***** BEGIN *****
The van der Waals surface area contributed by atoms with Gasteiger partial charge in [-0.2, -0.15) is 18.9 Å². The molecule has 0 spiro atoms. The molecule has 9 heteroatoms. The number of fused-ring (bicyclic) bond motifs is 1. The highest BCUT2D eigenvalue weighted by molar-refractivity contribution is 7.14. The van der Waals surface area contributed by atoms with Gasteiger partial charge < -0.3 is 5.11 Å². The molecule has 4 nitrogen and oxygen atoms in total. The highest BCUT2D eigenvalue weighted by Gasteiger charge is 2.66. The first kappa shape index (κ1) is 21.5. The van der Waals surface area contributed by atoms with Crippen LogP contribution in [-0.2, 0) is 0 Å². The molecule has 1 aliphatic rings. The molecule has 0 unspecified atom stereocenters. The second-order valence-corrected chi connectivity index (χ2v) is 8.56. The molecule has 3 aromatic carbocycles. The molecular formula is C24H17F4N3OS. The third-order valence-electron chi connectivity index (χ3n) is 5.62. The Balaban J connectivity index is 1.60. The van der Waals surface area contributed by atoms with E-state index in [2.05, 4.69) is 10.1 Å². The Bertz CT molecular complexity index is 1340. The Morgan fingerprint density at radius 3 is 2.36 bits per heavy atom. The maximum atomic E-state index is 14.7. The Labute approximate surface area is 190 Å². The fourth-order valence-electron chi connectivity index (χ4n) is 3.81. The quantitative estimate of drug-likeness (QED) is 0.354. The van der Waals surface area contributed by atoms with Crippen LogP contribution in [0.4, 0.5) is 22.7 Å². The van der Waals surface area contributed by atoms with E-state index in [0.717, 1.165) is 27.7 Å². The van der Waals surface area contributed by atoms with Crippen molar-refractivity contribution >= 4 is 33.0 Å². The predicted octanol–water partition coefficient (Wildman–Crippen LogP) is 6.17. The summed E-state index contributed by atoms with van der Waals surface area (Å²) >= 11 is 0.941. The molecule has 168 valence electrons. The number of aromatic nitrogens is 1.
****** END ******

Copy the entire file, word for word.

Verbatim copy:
The van der Waals surface area contributed by atoms with Gasteiger partial charge in [-0.2, -0.15) is 18.9 Å². The molecule has 0 spiro atoms. The molecule has 9 heteroatoms. The number of fused-ring (bicyclic) bond motifs is 1. The highest BCUT2D eigenvalue weighted by molar-refractivity contribution is 7.14. The van der Waals surface area contributed by atoms with Gasteiger partial charge < -0.3 is 5.11 Å². The molecule has 4 nitrogen and oxygen atoms in total. The highest BCUT2D eigenvalue weighted by Gasteiger charge is 2.66. The first kappa shape index (κ1) is 21.5. The van der Waals surface area contributed by atoms with Crippen LogP contribution in [-0.2, 0) is 0 Å². The molecule has 1 aliphatic rings. The molecule has 0 unspecified atom stereocenters. The second-order valence-corrected chi connectivity index (χ2v) is 8.56. The molecule has 3 aromatic carbocycles. The molecular formula is C24H17F4N3OS. The third-order valence-electron chi connectivity index (χ3n) is 5.62. The Balaban J connectivity index is 1.60. The van der Waals surface area contributed by atoms with E-state index in [2.05, 4.69) is 10.1 Å². The Bertz CT molecular complexity index is 1340. The Morgan fingerprint density at radius 3 is 2.36 bits per heavy atom. The maximum atomic E-state index is 14.7. The Labute approximate surface area is 190 Å². The fourth-order valence-electron chi connectivity index (χ4n) is 3.81. The quantitative estimate of drug-likeness (QED) is 0.354. The van der Waals surface area contributed by atoms with Crippen LogP contribution in [0.4, 0.5) is 22.7 Å². The van der Waals surface area contributed by atoms with E-state index in [0.717, 1.165) is 27.7 Å². The van der Waals surface area contributed by atoms with Crippen molar-refractivity contribution >= 4 is 33.0 Å². The predicted octanol–water partition coefficient (Wildman–Crippen LogP) is 6.17. The summed E-state index contributed by atoms with van der Waals surface area (Å²) >= 11 is 0.941. The molecule has 168 valence electrons. The number of aromatic nitrogens is 1.